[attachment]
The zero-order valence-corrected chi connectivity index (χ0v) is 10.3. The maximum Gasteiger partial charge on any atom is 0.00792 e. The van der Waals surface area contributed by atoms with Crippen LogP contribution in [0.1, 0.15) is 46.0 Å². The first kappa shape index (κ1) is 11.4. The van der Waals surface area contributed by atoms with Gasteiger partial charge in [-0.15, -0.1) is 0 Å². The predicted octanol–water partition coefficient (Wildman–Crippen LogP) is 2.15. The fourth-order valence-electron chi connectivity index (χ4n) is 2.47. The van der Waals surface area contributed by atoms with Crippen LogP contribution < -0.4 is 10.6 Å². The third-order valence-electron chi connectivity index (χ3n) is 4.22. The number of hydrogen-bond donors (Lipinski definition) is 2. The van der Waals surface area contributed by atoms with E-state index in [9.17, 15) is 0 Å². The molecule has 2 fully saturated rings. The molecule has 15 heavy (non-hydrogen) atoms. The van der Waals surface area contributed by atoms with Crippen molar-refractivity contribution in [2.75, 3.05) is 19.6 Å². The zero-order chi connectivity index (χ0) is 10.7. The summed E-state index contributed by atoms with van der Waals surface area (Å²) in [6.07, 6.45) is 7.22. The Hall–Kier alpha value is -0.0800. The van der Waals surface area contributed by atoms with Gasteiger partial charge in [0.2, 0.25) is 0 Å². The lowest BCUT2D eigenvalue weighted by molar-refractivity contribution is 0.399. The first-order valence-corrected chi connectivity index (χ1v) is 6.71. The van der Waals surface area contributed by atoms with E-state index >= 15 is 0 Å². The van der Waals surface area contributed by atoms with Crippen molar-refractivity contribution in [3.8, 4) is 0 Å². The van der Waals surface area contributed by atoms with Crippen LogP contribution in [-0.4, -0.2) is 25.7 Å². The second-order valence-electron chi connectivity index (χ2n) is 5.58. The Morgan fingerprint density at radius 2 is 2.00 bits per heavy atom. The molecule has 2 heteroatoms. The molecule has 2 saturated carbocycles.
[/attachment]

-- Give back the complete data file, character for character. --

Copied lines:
The zero-order valence-corrected chi connectivity index (χ0v) is 10.3. The maximum Gasteiger partial charge on any atom is 0.00792 e. The van der Waals surface area contributed by atoms with Crippen LogP contribution in [0.1, 0.15) is 46.0 Å². The first kappa shape index (κ1) is 11.4. The van der Waals surface area contributed by atoms with Gasteiger partial charge in [-0.15, -0.1) is 0 Å². The predicted octanol–water partition coefficient (Wildman–Crippen LogP) is 2.15. The fourth-order valence-electron chi connectivity index (χ4n) is 2.47. The van der Waals surface area contributed by atoms with Crippen LogP contribution < -0.4 is 10.6 Å². The third-order valence-electron chi connectivity index (χ3n) is 4.22. The number of hydrogen-bond donors (Lipinski definition) is 2. The van der Waals surface area contributed by atoms with E-state index in [9.17, 15) is 0 Å². The molecule has 2 fully saturated rings. The molecule has 15 heavy (non-hydrogen) atoms. The van der Waals surface area contributed by atoms with Crippen molar-refractivity contribution in [2.75, 3.05) is 19.6 Å². The zero-order chi connectivity index (χ0) is 10.7. The summed E-state index contributed by atoms with van der Waals surface area (Å²) in [6.07, 6.45) is 7.22. The Hall–Kier alpha value is -0.0800. The van der Waals surface area contributed by atoms with Gasteiger partial charge in [0.2, 0.25) is 0 Å². The lowest BCUT2D eigenvalue weighted by molar-refractivity contribution is 0.399. The first-order valence-corrected chi connectivity index (χ1v) is 6.71. The van der Waals surface area contributed by atoms with E-state index >= 15 is 0 Å². The van der Waals surface area contributed by atoms with Crippen molar-refractivity contribution in [3.8, 4) is 0 Å². The van der Waals surface area contributed by atoms with Crippen LogP contribution in [-0.4, -0.2) is 25.7 Å². The second-order valence-electron chi connectivity index (χ2n) is 5.58. The Morgan fingerprint density at radius 2 is 2.00 bits per heavy atom. The molecule has 2 heteroatoms. The molecule has 2 saturated carbocycles.